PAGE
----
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My tryst with the King of Pop

The death of Michael Jackson, the King of Pop, brings back memories of his visit to Mumbai nearly 13 years ago. I was in my third job with a Hindi news channel — a music lover, but definitely not an MJ fan — and was given the daunting task of covering his stay in Mumbai.

Jackson was to perform on November 1, 1996, at the Andheri Sports Complex as part of his History world tour. Raj Thackeray (now president of the Maharashtra Navnirman Sena) had floated an organisation called the Shiv Udyog Sena, and being a fan of MJ, roped in event company Wizcraft to get Jackson to perform in Mumbai.

Raj was still a part of the Shiv Sena at the time, and close to his uncle, Sena chief Bal Thackeray. Raj received tremendous flak for the event, but Thackeray senior stood by his nephew.

On October 30, 1996, MJ was to land at Mumbai’s Sahar airport in his private jet. For days in advance, I had been pursuing people closely connected with the event, one of them being a man who was to provide MJ and his troupe with vehicles.

Along with the contract that he’d signed came a nine-point letter listing out conditions. The man was given a specific time frame within which MJ would have to reach Hotel Oberoi, now the Trident; there was to be no lapse. Part of my assignment was to cover trial runs of the vehicles prior to MJ’s landing, and these would take place at odd hours, from the wee hours of the morning till late at night. Eventually, my efforts paid off and the man allowed me to take a video of the contract he’d signed for the event.

Waiting for Jackson to arrive was thoroughly entertaining in itself. Lakhs of people had thronged the airport to catch a glimpse of him. Before he landed, I moved around trying to catch hold of all people I knew, so that we could get a closer glimpse of the King of Pop.

Among the celebrities and dignitaries present there, I remember actress Sonali Bendre clad in a nine-yard sari and a Maharashtrian nathni (nose ring), standing with an aarti thali to welcome MJ, along with Raj Thackeray, Sharmila Thackeray and innumerable politicians who were there to receive Jackson.

When he landed, Gajanan the cameraman, Irshad the assistant and I went around trying to get fresh visuals of the frenzied mob calling out to Jacko. Outside, Raj had organised a performance by a troupe of lezhim dancers with dholaks, and they wore traditional Maharashtrian clothes. They danced even as cars whizzed passed them, little knowing that they would soon have a ‘moonwalker’ in their midst.

Suddenly, an Air India employee I knew called out to me from the cordon around the lezhim dancers. He screamed in Marathi that MJ was at the centre of the formation. This was my moment as a journalist, exclusive footage: I was pulled inside the cordon and suddenly found myself standing next to a person white as snow, with pink lips and a hat, toggling his black glares at me in greeting! I stood stupefied and realised the pink lips weren’t those of Madonna — it was Michael Jackson himself.

This assignment raised my stature in the eyes of close relatives, who wanted to attend Jacko’s show. Being part of the so-called vernacular media, we were not considered eligible for free passes; however, we got entry passes for the entire camera crew, along with strict instructions. There were no cell phones at the time, only pagers and telephones.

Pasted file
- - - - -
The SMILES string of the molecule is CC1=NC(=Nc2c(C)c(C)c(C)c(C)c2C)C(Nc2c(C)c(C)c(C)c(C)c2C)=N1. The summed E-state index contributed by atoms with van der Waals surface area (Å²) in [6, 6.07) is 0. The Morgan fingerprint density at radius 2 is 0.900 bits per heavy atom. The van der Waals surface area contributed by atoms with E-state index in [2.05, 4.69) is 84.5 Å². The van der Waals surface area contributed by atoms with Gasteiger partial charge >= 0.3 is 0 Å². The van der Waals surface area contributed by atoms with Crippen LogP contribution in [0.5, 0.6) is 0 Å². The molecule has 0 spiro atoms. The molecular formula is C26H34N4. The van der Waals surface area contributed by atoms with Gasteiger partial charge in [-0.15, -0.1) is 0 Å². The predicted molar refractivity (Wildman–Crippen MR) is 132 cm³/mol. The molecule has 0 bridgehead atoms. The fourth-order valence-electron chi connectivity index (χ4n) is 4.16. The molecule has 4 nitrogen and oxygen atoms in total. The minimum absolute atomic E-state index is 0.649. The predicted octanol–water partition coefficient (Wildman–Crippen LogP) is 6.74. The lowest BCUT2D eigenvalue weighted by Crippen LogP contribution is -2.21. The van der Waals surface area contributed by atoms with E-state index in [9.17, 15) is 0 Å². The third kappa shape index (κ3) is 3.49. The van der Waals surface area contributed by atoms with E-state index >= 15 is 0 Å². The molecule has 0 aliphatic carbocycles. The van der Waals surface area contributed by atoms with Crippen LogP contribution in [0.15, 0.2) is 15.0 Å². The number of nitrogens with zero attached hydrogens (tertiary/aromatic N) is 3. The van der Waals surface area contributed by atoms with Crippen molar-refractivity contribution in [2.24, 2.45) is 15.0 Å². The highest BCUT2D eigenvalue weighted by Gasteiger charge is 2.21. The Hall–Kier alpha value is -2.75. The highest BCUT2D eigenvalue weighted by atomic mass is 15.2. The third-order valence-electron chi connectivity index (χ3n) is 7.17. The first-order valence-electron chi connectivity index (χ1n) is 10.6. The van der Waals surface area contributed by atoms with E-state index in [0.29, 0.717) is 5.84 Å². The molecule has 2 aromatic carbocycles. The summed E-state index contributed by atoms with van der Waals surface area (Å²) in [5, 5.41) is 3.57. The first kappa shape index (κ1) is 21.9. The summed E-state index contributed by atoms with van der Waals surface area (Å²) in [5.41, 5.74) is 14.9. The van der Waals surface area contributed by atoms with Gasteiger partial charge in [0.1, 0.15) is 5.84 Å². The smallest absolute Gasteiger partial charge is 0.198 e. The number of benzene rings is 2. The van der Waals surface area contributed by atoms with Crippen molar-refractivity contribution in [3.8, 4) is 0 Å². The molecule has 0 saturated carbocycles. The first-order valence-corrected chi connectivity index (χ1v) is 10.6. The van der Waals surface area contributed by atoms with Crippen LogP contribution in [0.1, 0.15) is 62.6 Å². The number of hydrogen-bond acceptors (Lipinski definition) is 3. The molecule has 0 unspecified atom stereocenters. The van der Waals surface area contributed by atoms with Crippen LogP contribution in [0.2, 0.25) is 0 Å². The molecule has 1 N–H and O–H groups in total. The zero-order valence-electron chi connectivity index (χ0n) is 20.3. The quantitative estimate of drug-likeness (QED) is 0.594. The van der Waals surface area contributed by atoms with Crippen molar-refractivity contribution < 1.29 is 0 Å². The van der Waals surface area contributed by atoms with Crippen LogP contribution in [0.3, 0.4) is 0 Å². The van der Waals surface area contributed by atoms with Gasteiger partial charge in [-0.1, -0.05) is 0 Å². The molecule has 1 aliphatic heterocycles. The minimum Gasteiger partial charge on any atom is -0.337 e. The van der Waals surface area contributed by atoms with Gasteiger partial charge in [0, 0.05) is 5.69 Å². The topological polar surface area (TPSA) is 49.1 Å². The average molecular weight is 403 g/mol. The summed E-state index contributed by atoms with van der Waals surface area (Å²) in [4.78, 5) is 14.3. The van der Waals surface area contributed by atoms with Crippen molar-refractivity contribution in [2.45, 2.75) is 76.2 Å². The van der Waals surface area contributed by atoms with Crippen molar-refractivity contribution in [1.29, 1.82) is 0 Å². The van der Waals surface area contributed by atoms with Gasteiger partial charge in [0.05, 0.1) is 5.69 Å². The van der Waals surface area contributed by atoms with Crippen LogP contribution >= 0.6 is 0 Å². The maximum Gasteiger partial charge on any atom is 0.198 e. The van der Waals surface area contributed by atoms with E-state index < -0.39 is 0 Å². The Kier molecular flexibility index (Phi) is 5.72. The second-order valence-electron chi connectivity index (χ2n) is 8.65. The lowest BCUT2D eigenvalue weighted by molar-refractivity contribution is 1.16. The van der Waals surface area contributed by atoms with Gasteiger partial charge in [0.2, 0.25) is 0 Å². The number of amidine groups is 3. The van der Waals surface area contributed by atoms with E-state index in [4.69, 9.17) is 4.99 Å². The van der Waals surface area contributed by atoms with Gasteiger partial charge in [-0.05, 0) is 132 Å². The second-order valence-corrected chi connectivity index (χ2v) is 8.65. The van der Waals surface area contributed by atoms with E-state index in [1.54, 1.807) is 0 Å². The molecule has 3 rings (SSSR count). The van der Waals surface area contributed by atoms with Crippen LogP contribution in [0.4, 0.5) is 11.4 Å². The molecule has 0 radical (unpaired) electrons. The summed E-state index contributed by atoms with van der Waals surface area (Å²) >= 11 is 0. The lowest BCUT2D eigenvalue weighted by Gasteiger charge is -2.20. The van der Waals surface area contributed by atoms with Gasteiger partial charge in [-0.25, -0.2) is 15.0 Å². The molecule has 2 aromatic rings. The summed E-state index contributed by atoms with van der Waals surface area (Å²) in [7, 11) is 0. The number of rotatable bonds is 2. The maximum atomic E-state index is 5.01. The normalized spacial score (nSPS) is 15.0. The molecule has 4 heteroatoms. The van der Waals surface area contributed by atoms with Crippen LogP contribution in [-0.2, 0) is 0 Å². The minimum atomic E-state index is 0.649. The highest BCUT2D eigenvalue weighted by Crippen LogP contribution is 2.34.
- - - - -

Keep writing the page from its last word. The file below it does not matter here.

However, I was thoroughly in demand for the numerous requests I got, asking for passes. Businessmen were willing to pay five times the cost of the most expensive ticket, which was Rs5,000. From that point on, my life wasn’t the same.

I was on duty round the clock. Girls thronged the Oberoi to catch a glimpse of the pop star, and I hovered nearby for a dekho. MJ was ensconced in the hotel’s Presidential Suite and later left his autograph on one of its mirrors. We were heard tales from the hotel of how he slept under an oxygen tent, and there was a lot of secrecy surrounding his lifestyle. During his short stay here, life in Mumbai centred around MJ and his “stories”.

Constables from the Mumbai Police complained that their lives now revolved around controlling frenzied fans outside the Oberoi. Facilities provided to them were even more basic than today: they subsisted on vada paav and sometimes did not go home despite being on duty for 48 hours straight outside the hotel. Local celebrities, meanwhile, did not leave any stone unturned to get that coveted pass and invitation to a dinner hosted in Jackson’s honour.

On the day of the concert, I was to reach early because we were categorically told that the crew needed to check their equipment, we would have to undergo security checks and finally would be allowed to shoot only 1.14 minutes of footage! The organisers would then give us some extra visuals to use as fillers for the story. It was a daunting task, and as someone who was not a fan of MJ’s music, all this contributed to putting me off.

But, I admit, I stood in stunned silence when the King of Pop MJ made his grand entry. I’ve seen innumerable shows thereafter in India, and I admit I never saw anything like it. MJ was brought down a crane amid a cloud of artificial smoke. There was thunderous applause and screams, and I feared that someone in the crowd might just suffer a coronary. I actually found myself tapping a foot to the music, and a colleague said to me, “You don’t like his music, Neeta, but look at you enjoying it.”

Suddenly, MJ pulled a girl from the crowd and for the next 10 minutes, we saw them clinging to each other, as if transfixed. Later, when she stepped off the stage, she told me it had been a dream come true for her.